A solid foundation: Can we rebuild Black Wall Street?
JAMES CLINGMAN | 8/22/2016, 11:05 a.m.
“There are [Blacks] who are willing to worship the pyramids of 4,000 years ago but will not build pyramids in the present so their children may see what they left behind as well. We have a leadership who rallies the people to look at past glories but leave their children neglected; who will make great analytical and oratorical dissertations on the inadequacies of Eurocentric education and yet will not contribute one penny of their money or their time to the construction of their own schools.” – Amos Wilson, Afrikan Centered Consciousness versus the New World Order
(George Curry Media) – Montoya Smith, host of the Atlanta talk show, Mental Dialogue, asked: Can we rebuild Black Wall Street? “No, really,” he added, recognizing the depth of his question and assuring folks he was not kidding or just being rhetorical.
So, what was Black Wall Street? Most of what I have learned about it was obtained from a book by John Sibley Butler titled Entrepreneurship and Self-Help Among Black Americans, A Reconsideration of Race and Economics, which contains an exhaustive section on Tulsa, Oklahoma’s history and a detailed account of what took place in its Greenwood District. Some of the information below comes from Butler’s book. I also learned from face-to-face conversations with six of the survivors of the Tulsa Riot.
Black Wall Street was burned to the ground in 1921 by a White mob. The Greenwood District, located in the northern section of Tulsa, was once called “Negro Wall Street” and “Little Africa.” It was home to hundreds of Black-owned businesses and sat on valuable land desired by White oil speculators, who even tried to buy parcels of that land from Blacks for 10 cents on the dollar immediately following the Tulsa riot. Fortunately, and wisely, Blacks refused to sell.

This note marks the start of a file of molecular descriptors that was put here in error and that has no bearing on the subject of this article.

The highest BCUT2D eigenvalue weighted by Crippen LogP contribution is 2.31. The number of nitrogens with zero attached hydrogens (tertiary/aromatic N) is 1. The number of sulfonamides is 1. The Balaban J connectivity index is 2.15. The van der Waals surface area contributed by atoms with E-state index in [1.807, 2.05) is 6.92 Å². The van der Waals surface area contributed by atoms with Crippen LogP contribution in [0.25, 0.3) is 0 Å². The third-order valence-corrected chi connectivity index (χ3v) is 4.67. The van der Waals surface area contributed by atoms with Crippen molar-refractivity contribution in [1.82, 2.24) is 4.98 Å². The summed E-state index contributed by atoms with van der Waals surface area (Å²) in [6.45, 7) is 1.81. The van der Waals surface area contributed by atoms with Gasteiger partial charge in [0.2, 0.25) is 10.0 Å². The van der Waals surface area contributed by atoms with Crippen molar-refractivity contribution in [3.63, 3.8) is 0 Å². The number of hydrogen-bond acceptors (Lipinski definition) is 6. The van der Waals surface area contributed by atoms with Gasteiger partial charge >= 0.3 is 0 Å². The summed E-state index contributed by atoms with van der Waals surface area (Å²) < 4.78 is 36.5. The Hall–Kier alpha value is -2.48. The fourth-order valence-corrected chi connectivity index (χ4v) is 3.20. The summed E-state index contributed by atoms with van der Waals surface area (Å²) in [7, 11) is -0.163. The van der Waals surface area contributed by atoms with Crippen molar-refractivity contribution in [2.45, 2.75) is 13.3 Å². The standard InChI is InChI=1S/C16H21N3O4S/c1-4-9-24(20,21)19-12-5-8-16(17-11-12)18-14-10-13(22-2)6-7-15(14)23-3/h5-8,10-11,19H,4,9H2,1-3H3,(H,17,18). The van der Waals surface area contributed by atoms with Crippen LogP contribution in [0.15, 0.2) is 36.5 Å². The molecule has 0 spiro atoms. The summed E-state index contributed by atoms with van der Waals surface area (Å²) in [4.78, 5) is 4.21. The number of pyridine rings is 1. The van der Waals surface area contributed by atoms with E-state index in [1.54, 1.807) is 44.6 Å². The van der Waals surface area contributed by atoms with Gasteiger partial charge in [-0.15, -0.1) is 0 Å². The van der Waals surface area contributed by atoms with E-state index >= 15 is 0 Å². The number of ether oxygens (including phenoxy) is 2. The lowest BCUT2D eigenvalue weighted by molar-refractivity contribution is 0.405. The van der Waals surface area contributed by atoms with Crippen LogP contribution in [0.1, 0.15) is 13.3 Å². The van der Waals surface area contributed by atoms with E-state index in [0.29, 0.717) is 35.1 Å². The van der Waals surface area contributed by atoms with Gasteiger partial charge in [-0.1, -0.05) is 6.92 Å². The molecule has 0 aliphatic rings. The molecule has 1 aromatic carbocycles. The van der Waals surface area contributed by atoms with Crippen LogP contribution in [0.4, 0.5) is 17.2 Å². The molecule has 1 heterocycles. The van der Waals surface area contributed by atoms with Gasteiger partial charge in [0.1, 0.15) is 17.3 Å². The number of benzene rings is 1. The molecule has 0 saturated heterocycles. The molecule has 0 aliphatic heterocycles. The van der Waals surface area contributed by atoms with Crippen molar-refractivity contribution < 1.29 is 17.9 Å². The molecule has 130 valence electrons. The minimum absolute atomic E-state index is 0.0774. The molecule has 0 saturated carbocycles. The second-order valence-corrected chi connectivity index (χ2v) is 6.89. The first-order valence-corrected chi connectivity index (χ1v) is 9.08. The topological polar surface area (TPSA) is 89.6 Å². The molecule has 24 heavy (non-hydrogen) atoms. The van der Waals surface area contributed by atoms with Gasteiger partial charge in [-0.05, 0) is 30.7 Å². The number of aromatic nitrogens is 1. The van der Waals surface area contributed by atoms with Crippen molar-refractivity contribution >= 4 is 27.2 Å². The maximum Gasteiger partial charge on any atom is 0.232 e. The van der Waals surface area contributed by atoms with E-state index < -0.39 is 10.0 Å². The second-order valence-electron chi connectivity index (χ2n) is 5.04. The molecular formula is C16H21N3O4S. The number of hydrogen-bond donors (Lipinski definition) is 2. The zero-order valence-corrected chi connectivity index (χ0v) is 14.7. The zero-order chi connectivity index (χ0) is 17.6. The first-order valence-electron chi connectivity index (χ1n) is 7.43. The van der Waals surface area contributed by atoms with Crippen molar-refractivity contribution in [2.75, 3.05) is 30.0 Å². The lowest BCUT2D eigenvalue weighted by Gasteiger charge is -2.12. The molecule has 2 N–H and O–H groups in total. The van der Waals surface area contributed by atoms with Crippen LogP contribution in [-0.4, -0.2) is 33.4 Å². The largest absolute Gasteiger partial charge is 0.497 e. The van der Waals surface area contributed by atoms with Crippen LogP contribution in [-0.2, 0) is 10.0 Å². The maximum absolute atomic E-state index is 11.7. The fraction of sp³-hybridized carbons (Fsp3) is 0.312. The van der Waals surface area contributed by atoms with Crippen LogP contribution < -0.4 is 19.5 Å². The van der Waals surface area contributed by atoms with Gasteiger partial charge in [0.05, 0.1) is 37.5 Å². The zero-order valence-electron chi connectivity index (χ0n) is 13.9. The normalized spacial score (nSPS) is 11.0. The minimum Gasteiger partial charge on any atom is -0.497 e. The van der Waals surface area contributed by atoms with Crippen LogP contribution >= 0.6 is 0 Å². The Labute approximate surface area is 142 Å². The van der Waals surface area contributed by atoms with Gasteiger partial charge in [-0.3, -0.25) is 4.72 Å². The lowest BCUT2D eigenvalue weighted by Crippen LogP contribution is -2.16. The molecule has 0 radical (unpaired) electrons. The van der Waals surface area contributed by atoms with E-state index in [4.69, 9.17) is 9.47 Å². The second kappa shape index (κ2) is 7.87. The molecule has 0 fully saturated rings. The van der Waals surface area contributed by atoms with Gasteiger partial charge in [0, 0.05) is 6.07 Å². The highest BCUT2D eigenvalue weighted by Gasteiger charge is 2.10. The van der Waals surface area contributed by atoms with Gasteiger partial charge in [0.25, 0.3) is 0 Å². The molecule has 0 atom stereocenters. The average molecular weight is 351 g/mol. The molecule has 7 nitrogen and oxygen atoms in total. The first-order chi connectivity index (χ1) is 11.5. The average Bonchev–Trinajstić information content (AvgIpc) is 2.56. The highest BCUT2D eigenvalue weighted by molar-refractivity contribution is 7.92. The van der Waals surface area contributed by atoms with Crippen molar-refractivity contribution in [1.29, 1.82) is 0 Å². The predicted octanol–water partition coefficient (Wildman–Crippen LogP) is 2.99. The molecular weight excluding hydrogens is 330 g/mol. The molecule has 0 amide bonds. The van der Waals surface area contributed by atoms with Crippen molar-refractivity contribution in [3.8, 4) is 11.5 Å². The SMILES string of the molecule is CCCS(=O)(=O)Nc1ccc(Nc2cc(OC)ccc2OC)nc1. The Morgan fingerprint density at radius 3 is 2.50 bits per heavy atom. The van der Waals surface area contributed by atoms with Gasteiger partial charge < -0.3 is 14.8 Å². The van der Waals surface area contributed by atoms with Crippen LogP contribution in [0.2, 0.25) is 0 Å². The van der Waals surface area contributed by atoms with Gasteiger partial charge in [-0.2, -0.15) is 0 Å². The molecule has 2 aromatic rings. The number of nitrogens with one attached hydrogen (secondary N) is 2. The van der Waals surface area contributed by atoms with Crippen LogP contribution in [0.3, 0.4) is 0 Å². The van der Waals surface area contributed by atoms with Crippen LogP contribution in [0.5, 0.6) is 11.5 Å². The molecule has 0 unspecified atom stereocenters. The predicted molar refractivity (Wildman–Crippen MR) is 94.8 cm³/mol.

Despite hundreds of Black lives lost in the riot and all of Greenwood’s businesses destroyed, the story of that economic enclave during the ensuing 17 years was one of triumph over tragedy. By 1923, as a result of Blacks pooling their money to capitalize new enterprises, the Black business district was even larger than before, and Greenwood was completely restored by Black people by 1938. Ultimately, urban renewal and integration, which allowed Blacks to shop at non-Black stores, led to the demise of “Black Wall Street.”
To Amos Wilson’s point, Greenwood was a pyramid built by Blacks in the early 1900s. Instead of looking back and merely reveling in the successes of Mound Bayou, Mississippi, and other enclaves that came before them, Black people in Greenwood built upon those legacies. Thus, my answer to the question posed by Montoya Smith, “Can we rebuild Black Wall Street?” was and is an emphatic and unequivocal, “Yes!”
My answer to that question is based on our having done it before under far worse circumstances than today. But as I listened to the other guest on Montoya’s show, Jay West, entrepreneur and president of the Lithonia Small Business and Merchants Association, located on the outskirts of Atlanta, I became even more convinced.